It is always important to visualize your target without which there is no way to compare the risk to reward. For example, for a profit target of 18 pips, it is not wise to risk 30 or 40 pips. Always remember in forex, or any other market, that the possible profit is at least equal to the accepted risk. When trading a system that has proven to be profitable, proper money management will ensure that you can weather the losses and stay around when the trade goes your way. After all, if you have a system that is 70 percent accurate and you lose the first thirty trades out of one hundred you better have enough margin left to trade for the next seventy.
5. Hedging: Why would a trader hedge?
Many traders think in many ways, but I have a firm belief-Hegding has only one purpose and that is to limit risk. The fear of being stopped out can be eliminated by using proper hedging techniques. If a hedge entry is properly managed the worst possible turn out is a minor loss. The problem with hedging is that it requires a lot of patience to resolve the hedge. A hedge order is a trade placed in opposite direction of an existing trade of the same currency pair. U.S forex rules do not allow hedging and so do the majority of the brokers; therefore, you must first verify with your broker that they do hedge; otherwise,
an attempt at a hedge order will cancel both trades. A hedge order is a great alternative to a stop and should be used for the same purpose: limit risk, not making a profit. Regardless of your trading experience, realize that losses are inevitable and therefore you must manage them. When your stop is hit, you are done, no second chances. However, a hedge position allows for some flexibility and maybe even some profit. The initial order is your primary focus for profit, the hedge order protects the account from blowing off when the market does something unexpected. Another advantage of hedging is the ability to increase or decrease position sizing on the hedged position.
For example, your first entry is long on the EUR. With two lots, your second position is entered short with one lot or even four lots. I only suggest entering with more lots if you have strong indicators telling you that the market is going to continue against your first entry. When managing a hedge, treat it as a standalone trade. Take caution when closing a hedge trade and your primary entry is in the negative. You should immediately place a second hedge order at your regular stop distance to protect the primary trade. Many people have a problem grasping the concept of hedging, so be assured that this is not a complicated method. Simply manage it as if it was a standalone trade and this will simplify things significantly.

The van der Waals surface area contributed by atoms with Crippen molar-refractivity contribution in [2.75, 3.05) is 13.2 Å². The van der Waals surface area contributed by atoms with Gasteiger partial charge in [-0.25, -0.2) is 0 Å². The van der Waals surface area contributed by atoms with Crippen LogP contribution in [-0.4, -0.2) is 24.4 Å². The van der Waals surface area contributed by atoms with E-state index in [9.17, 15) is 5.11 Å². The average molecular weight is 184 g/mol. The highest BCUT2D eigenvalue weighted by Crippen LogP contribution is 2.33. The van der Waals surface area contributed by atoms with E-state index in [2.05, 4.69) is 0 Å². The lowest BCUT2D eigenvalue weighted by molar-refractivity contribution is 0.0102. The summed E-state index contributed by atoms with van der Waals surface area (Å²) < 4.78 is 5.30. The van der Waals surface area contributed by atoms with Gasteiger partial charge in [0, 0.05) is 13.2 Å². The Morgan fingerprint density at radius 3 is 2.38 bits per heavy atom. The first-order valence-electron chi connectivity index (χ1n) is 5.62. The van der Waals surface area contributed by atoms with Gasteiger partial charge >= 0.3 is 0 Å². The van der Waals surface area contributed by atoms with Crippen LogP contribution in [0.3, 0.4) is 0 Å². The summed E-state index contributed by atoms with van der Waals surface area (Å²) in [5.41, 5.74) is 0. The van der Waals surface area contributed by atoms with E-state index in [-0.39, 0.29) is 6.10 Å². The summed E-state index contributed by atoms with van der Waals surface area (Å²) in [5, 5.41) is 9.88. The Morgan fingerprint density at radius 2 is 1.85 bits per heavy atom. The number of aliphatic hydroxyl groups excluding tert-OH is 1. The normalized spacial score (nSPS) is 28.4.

If you are trading with a broker who does not allow hedging, you may still use this strategy. However, it requires two separate accounts. All hedge orders will incur the standard broker fees and margin requirements in place. The first thing to do before hedging is open a demo account and practice, practice, practice. As with any new concept in trading, you must experiment with it until you are confident in your ability to manage a trade that has been hedged. Secondly, always place your hedge orders at the place you would regularly place your stop. The objective is not to trigger your hedge order only to protect your primary entry. The worst case scenario is the hedge position is brought in and the currency reverses again. At this point you have two options. The first is to ignore the pair completely (both the initial order and the hedge) and compensate the negative with a later trade. The second option is to place an additional trade in line with the primary entry with multiple lots. This should only be done if you are trading with the overall trend and you have a valid reason to enter the trade. This trade must be hedged as well; you would place the hedge order at the proper stop level just as if this were a new trade.
Managing your risk management is the most important factor to consider in your trading. It should guide all your other decisions, including how much to trade, where to place stops, and your strategy once you enter. Use my suggestions, protect your capital and make successful trades.